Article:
February 14, 2023
To increase diversity, equity and inclusion in STEMM fields, higher education institutions and STEMM organizations should act to change their organizational cultures and environment, says a new report, “Advancing Antiracism, Diversity, Equity, and Inclusion in STEMM Organizations: Beyond Broadening Participation,” from the National Academies of Sciences, Engineering, and Medicine.
Dr. Gilda A. Barabino, President of Olin College and Professor of Biomedical and Chemical Engineering, co-chaired the NASEM committee that wrote the report, along with co-chair Susan Fiske, Eugene Higgins Professor of Psychology and Public Affairs at Princeton University.
The actions needed go beyond a focus on simply increasing the numeric participation of minoritized racial and ethnic groups, says the report. Removing barriers for entry and participation, while also implementing practices that convey belonging, will allow organizations to move from broadening participation by the numbers to fostering a culture of inclusion, thriving, and success.
“The concepts of antiracism, diversity, equity, and inclusion are not goals for which a simple checklist will indicate success,” said Dr. Barabino. “Rather, the goal is to create environments that focus on inclusive excellence, where all participants have access to educational and professional opportunities, feel included, and have the resources to actualize their full potential.
“STEMM organizations will require ongoing leadership, resources, and commitment to ensure that these values become part of an intentionally maintained organizational culture.”
Organizations should take active, intentional steps to dismantle the policies, practices, and cultures that confer power and privilege to white people over others. The report recommends that organizations follow a multi-tiered approach – at the levels of leadership, team, and individual – and identifies policies and practices that can be implemented at each level.
Individual level. Individual gatekeepers play an important role in determining who is and who is not included in STEMM by defining the skills, identities, and values necessary for individuals to persevere in these fields. The report recommends generating systems of accountability that can help identify behavioral patterns of bias, whether intentional or not, that impact hiring, admissions, promotion, tenure, advancement, and awards, and other factors.
Team level. While diverse teams perform better, simply having a numerically diverse team does not automatically result in positive performance outcomes, the report says. Conditions that foster inclusion are essential. Gatekeepers who manage teams, such as principal investigators and heads of research groups, should be intentional about creating team norms that centralize a positive climate in which all team members, including minoritized individuals, are supported, heard and respected.
Organizational and leadership level. Leaders, such as presidents and chief executive officers, have the unique opportunity to shape organizational culture and climate by (re)shaping the norms, values, policies, and practices that comprise culture and climate. To make large-scale change, leaders need to set forth an agenda that addresses the organization at multiple levels, with the appropriate resources in terms of person hours and funds. Leaders should review evaluation criteria and decision-making practices at critical points of access and advancement – such as in admissions, hiring and wages, start-up resource-setting, and promotion – and take action to redress both individual bias and discrimination and organizational processes that reproduce harm and negative outcomes for people from minoritized racial and ethnic groups.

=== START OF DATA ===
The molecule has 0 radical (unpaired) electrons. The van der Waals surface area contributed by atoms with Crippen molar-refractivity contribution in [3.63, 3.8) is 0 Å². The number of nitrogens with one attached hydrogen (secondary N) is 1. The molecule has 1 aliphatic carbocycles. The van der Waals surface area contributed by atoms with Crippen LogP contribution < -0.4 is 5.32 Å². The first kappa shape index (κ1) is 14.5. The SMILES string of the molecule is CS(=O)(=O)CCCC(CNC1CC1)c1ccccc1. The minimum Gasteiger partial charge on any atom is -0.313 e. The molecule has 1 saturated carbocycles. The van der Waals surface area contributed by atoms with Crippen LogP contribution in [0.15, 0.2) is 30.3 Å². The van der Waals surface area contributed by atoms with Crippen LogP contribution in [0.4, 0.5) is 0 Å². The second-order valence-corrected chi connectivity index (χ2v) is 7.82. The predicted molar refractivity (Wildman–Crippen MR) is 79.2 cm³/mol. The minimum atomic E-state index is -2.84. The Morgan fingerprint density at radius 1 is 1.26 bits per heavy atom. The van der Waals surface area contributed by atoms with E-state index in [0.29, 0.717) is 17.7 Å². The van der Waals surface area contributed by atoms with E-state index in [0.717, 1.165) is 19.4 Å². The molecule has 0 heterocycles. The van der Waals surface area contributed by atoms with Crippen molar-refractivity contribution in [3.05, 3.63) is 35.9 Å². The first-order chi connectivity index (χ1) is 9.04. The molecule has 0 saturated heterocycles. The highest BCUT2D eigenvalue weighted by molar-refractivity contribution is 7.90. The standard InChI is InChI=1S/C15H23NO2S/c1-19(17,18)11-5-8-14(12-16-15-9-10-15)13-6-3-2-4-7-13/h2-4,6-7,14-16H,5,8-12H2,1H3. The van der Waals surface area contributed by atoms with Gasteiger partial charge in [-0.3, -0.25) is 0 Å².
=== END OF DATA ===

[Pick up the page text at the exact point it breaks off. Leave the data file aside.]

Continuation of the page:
“This report is written for those who aim for STEMM but encounter systemic obstacles—and for those in a position to remove the barriers and pave the way forward,” explain the co-chairs in the report’s preface.
“As the President of Olin College, a groundbreaking institution in its own right in the realm of engineering education, my colleagues at Olin and within the academies will continue to lead the way in dismantling barriers and constructing more equitable structures and practices,” said Dr. Barabino. “A brighter, more equitable future lays ahead of us. It will take everyone, at every level, to strive for it together.”
Dr. Barabino became the second president of Olin College of Engineering in 2020, two decades after its founding. Olin is dedicated to educating the next generation of engineering innovators who recognize needs, design solutions and engage in creative enterprises for the good of the world. Dr. Barabino is leading Olin forward in an exciting new direction, founded on the vision that engineering must be for everyone.
Under Dr. Barabino’s leadership and partnership within its community, Olin will focus on this strategic vision to advance equity within and through engineering education, in a way that benefits the long-term financial sustainability of the College.
Dr. Barabino is the president of the American Association for the Advancement of Science (AAAS), the world’s largest interdisciplinary scientific society. In advancing science, engineering and innovation, she and AAAS are committed to science for and by all and engineering for everyone.
The National Academies of Sciences, Engineering, and Medicine are private, nonprofit institutions that provide independent, objective analysis and advice to the nation to solve complex problems and inform public policy decisions related to science, technology, and medicine. They operate under an 1863 congressional charter to the National Academy of Sciences, signed by President Lincoln.